After a few days in the crowded harbour of Atuona we left to see more of the island. We sailed along the beautiful north coast, past Matahau Point and spent the night in Hanaiapa Bay where Fatutue Rock guards the entrance. It does remind of a certain Mr. Simpson, doesn't it ?

Next day we continued to Hanavave Bay (Bay of the Virgin) on the island of Fatu Hiva. A beautiful bay with steep cliffs on both sides. One of the most impressive anchorages I have ever visited.

Fatu Hiva with only 700 people is very far away from modern civilization. The main street in the village of Hanavave feels like a small country road. Lots of fresh water pours down from the surrounding mountains.

There is no airport and there is no harbour, only a small concrete jetty behind a short pier. Living here must be very lonely. One who tried was archaeologist Thor Heyerdahl who lived here in 1937-38 and wrote a book about it.

From Fatu Hiva we continued 125 NM north to Taiohae on the island of Nuku Hiva. First thing you see is this Tiki on a small hill looking out over the anchorage. Look for Tove at the base of the Tiki in the right picture above. This Tiki is big.

On the way up to the Tiki we met Peter and Eva from the Swedish Hallberg Rassy "Tina Princess".

Nuku Hiva was rainy with showers almost every day. The air was humid and you sweat a lot. After a squall there was often a nice rainbow and on the beach you could see the water forming beautiful patterns in the sand as it returned to the sea.

One day an interesting boat anchored next to us. Dutch Ya, a prototype with lots of solar panels, electric engines and lead batteries in the keel. One of the rudders was broken and the skipper was working hard to repair it. I borrowed him some tools and he gave me a bag of Dutch honey-bisquits. Very nice tasting, thank you Peter. You can read more about this boat on: http://www.duurzaamjacht.nl

We went on a tour with minibus across the island. The road climbes in sharp zig-zag turns up to around 1000 meters above sea level with beautiful views over the anchorage in Taiohae.

Tony and Karen on one of the boats next to us arranged the tour with French Jocelyne who was our guide. She knew a lot about ancient life in the Marquesas. That was interesting.

In the village of Taipivai we stopped to have a look at the church. Writer Herman Melville was here at the end of the 19:th century and wrote the famous novel "Typee".

Close to the village are the remains of an old place for religous worship and sacrifice. In the centre is an enormous Banyan tree and around it are ruins of buildings and structures that were used for ceremonies of different type. According to our guide young boys were sacrificed to the gods several times a year.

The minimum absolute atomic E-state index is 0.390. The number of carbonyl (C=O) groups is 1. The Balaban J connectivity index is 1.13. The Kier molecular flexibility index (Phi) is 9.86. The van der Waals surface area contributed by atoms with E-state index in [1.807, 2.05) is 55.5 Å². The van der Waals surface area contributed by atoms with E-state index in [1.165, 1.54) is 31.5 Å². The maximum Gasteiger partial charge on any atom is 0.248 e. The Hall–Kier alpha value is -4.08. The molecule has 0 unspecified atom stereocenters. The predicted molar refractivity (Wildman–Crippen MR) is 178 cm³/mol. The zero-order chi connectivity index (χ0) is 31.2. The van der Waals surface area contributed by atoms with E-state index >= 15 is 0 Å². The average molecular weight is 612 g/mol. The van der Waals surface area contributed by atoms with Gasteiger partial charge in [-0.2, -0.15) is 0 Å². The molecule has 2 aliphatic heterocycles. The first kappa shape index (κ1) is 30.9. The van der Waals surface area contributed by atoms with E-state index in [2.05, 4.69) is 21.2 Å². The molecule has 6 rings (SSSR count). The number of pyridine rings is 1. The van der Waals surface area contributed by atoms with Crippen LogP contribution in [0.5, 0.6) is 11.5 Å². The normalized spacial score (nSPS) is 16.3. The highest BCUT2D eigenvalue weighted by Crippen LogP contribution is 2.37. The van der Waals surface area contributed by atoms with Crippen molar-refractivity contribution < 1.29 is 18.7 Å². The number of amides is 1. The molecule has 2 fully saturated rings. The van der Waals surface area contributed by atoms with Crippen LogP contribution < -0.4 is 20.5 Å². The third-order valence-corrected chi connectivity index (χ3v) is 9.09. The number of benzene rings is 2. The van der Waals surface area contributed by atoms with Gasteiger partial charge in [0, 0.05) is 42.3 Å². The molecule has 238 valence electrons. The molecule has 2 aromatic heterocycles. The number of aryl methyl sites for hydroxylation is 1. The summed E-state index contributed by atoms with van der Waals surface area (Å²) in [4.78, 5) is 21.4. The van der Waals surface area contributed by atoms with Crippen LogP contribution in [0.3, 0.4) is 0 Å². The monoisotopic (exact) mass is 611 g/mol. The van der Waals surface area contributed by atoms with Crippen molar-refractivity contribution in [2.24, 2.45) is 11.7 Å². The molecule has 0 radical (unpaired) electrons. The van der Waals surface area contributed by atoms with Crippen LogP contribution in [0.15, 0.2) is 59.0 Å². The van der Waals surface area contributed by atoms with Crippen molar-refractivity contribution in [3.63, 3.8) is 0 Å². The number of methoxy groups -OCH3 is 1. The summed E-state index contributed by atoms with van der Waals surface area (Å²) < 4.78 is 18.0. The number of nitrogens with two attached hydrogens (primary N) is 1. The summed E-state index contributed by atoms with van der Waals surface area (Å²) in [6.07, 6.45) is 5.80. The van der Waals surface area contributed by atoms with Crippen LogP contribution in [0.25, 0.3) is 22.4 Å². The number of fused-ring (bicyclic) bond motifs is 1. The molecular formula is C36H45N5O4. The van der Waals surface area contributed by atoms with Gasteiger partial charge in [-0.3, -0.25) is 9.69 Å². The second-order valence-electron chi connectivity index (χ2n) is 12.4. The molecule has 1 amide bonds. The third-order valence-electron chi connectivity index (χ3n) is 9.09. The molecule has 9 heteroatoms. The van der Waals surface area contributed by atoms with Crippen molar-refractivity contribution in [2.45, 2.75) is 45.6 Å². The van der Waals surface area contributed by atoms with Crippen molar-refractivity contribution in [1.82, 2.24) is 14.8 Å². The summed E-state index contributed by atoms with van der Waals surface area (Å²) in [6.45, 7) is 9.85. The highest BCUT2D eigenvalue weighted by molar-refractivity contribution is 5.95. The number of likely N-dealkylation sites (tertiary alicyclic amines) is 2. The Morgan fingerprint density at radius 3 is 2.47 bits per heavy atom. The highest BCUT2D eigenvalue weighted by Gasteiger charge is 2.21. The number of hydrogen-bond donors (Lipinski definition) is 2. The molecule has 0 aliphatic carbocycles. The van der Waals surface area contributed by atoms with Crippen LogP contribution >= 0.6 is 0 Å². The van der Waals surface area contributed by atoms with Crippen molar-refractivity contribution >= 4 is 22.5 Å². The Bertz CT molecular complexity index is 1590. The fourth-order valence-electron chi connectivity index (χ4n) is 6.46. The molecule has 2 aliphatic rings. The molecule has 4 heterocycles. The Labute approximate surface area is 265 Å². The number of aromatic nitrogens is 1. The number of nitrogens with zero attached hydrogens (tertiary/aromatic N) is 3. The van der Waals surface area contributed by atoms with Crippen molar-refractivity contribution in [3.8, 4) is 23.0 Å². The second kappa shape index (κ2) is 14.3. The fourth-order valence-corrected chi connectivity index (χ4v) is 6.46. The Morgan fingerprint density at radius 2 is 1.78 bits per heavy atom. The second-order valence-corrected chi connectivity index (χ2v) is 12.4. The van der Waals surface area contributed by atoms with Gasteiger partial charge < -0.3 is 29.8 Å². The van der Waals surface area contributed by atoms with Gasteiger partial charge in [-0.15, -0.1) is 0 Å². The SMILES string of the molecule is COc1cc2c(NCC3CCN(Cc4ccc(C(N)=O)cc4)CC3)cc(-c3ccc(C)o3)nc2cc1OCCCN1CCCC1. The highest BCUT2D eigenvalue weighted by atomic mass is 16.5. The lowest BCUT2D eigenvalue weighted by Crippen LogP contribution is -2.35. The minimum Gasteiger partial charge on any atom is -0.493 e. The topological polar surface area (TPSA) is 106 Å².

Before we turned back we had lunch in Hatiheu on the north side of the island. Sweet water eels swarmed in the creek beside the restuarant.

After a month in the Marquesas we left Nuku Hiva and set course for Raroia in the Tuamotus arcipelago. On our way we passed Ua Pou with its spectacular stone pillars near the top.

Tuamotus is a huge area of small islands called atolls because of their geological history. An atoll is an old volcano where the top of the volcano has sunken down beneath the water. Left is only the coral reef that grows around its perimeter. Inside the reef is a shallow lagoon. We started with the atoll Raroia.

On the village jetty of Ngarumoava in Raroia a welcome comitty had gathered (well, I did pursuade them a little). Not afraid to try a few English words. Hello, what's your name, where do you come from? Sweet, aren't they?

We went for a walk and found an unusual message from the health authority. A parasite that causes Elephantiasis is spread by mosquitos in Polynesia and the French are trying to get rid of it by offering free profylactic medication with Notezine, a pill you swallow that lasts for a year. A nurse travels around the islands to provide the pills and anybody who wants, is free to visit her. Since she was in our village right now, we did that and got our pills. No Elefantiasis for us, at least for a year!

A fisherman was taking care of his catch on the jetty. Fins and guts that he threw in the water immediatley started a race between Black Tip Sharks to get the best pieces. They were quite many and some of them relatively large, I think close to two meters.

Most coral fish are much smaller. These were 10-15 centimeter long.

We took the main road into the village and found a young man working in a garden. I talked to him and he asked me if we were interested in pearls. Black pearls are cultivated in many places in Polynesia, also in the lagoon of Raroia and this young man worked in the local pearl industry. We followed him home, met his wife and daughter and bought the two pearls above at 8 USD each. When we left, his wife presented us with a half kilo of oyster meat that Tove fried for dinner later that day. Very delicous.

We visited the pearl factory in Ngarumoava and the people there showed us their work. The sea shells are prepared in the factory and then taken out to sea to grow. Chinese workers did some of the job and the owner of the farm was also Chinese we were told.